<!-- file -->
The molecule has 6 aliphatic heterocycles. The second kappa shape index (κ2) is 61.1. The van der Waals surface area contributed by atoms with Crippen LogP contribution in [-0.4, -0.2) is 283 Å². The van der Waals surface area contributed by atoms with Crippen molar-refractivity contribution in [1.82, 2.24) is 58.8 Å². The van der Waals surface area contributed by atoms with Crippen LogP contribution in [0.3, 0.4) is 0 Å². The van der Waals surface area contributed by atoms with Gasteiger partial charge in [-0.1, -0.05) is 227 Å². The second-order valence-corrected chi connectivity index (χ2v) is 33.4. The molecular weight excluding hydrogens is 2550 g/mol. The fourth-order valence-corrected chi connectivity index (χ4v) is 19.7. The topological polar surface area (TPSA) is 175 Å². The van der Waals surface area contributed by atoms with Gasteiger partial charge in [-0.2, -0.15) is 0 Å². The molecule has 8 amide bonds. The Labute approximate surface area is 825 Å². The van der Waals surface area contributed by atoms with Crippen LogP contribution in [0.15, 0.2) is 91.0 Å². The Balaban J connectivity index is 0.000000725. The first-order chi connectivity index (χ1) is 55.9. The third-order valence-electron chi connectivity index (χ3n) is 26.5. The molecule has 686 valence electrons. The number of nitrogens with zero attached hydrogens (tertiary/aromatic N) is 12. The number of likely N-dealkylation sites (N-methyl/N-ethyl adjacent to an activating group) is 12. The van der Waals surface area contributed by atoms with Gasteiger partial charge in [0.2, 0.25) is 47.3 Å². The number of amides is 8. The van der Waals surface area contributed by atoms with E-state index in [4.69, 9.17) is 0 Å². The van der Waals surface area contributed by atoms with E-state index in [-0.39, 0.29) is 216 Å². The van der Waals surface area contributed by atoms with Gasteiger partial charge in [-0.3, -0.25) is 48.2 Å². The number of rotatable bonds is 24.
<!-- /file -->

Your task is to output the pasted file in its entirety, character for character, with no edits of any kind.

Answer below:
The molecule has 6 aliphatic heterocycles. The second kappa shape index (κ2) is 61.1. The van der Waals surface area contributed by atoms with Crippen LogP contribution in [-0.4, -0.2) is 283 Å². The van der Waals surface area contributed by atoms with Crippen molar-refractivity contribution in [1.82, 2.24) is 58.8 Å². The van der Waals surface area contributed by atoms with Crippen LogP contribution in [0.3, 0.4) is 0 Å². The van der Waals surface area contributed by atoms with Gasteiger partial charge in [-0.1, -0.05) is 227 Å². The second-order valence-corrected chi connectivity index (χ2v) is 33.4. The molecular weight excluding hydrogens is 2550 g/mol. The fourth-order valence-corrected chi connectivity index (χ4v) is 19.7. The topological polar surface area (TPSA) is 175 Å². The van der Waals surface area contributed by atoms with Gasteiger partial charge in [-0.2, -0.15) is 0 Å². The molecule has 8 amide bonds. The Labute approximate surface area is 825 Å². The van der Waals surface area contributed by atoms with Crippen LogP contribution in [0.15, 0.2) is 91.0 Å². The Balaban J connectivity index is 0.000000725. The first-order chi connectivity index (χ1) is 55.9. The third-order valence-electron chi connectivity index (χ3n) is 26.5. The molecule has 686 valence electrons. The number of nitrogens with zero attached hydrogens (tertiary/aromatic N) is 12. The number of likely N-dealkylation sites (N-methyl/N-ethyl adjacent to an activating group) is 12. The van der Waals surface area contributed by atoms with Gasteiger partial charge in [0.2, 0.25) is 47.3 Å². The number of amides is 8. The van der Waals surface area contributed by atoms with E-state index in [4.69, 9.17) is 0 Å². The van der Waals surface area contributed by atoms with E-state index in [-0.39, 0.29) is 216 Å². The van der Waals surface area contributed by atoms with Gasteiger partial charge in [-0.3, -0.25) is 48.2 Å². The number of rotatable bonds is 24.